Shinagawa station is one of the biggest train hubs in Tokyo, but if you ask me, I prefer to step out of the station itself and wander around the area. There are lots of interesting spots close enough that are worth the visit.
Todoroki is another example of how bast Setagaya can be. Very close to the river Tama this little station is an excellent starting point for a long walk along the river.
Close to the Emperor Palace, this little park was once part of Edo Castle. There are some gates and moats as a reminiscence of older times. Specially beautiful to visit during the Fall season, Kitanomaru park is a great place to spend some hours under the sun, visiting some museums or watching some martial arts at the Nippon Buddokan
There is so much history condensed in this little place that is hard to digest. But even if you don't have the slightest interest in Buddhism, Honmon-ji worth the visit. Walking around this beautiful and quiet temple, maybe during the sun set, and become friends with some of the cats that usually frequent the place is a unique experience.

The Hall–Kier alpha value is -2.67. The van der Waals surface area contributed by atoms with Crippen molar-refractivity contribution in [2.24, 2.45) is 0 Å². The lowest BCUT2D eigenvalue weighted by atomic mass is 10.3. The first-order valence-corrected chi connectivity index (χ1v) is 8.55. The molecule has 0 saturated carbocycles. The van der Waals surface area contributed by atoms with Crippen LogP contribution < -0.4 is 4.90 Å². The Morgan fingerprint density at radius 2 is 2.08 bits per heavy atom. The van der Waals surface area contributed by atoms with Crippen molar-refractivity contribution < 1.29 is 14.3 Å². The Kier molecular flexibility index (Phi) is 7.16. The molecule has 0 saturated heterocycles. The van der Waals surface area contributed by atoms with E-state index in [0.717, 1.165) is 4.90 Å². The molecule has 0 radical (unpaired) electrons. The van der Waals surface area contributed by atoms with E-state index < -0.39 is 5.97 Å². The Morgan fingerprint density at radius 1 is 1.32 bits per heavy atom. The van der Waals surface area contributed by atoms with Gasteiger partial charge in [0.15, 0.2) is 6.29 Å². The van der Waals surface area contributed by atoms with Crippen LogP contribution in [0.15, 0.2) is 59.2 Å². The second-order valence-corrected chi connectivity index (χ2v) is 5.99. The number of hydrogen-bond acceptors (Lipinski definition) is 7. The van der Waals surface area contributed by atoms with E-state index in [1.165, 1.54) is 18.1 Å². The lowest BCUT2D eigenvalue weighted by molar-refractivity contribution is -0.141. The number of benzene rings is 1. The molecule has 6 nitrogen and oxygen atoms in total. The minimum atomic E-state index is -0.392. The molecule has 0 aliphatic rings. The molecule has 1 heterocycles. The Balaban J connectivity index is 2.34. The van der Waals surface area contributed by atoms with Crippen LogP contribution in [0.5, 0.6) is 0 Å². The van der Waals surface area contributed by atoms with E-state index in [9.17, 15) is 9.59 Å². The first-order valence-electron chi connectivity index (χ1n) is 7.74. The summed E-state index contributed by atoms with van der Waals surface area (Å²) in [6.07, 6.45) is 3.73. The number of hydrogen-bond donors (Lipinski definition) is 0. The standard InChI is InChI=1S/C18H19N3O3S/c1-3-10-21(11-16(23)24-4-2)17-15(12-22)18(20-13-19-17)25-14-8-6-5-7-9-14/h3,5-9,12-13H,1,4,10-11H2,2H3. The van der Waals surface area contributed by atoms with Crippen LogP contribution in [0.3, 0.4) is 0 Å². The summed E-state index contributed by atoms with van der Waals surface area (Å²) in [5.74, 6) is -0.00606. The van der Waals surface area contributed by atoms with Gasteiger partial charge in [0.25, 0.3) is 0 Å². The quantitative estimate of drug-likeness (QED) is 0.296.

If you are looking for a place to spend a Sunday afternoon in Tokyo this might be the right place to visit. Located inside the Koganei park, this museum holds lots of historic Japanese buildings and the best part is that you can actually walk in!
Filled with galleries, malls and expensive restaurants Tokyo Midtown is one of the fanciest places in the city. Is always nice to go there for lunch or for a cup of coffee, but I specially go there in the Spring season. Sakura trees are beautiful around there.
Yoyogi Hachimangu, also known as Fukusensji, is a little and beautiful temple located close to Yoyogi Hachiman station. It is worth the visit, especially during its summer festival, when this usually quiet place is bursting with people and smiles are all around.
This little shrine is an example of how fascinating Tokyo can be. I was walking around Takeshita Dori and I saw a lot of people dressing with yukata. There was a festival going on there. And when I came close I was delightfully surprised to see what I found.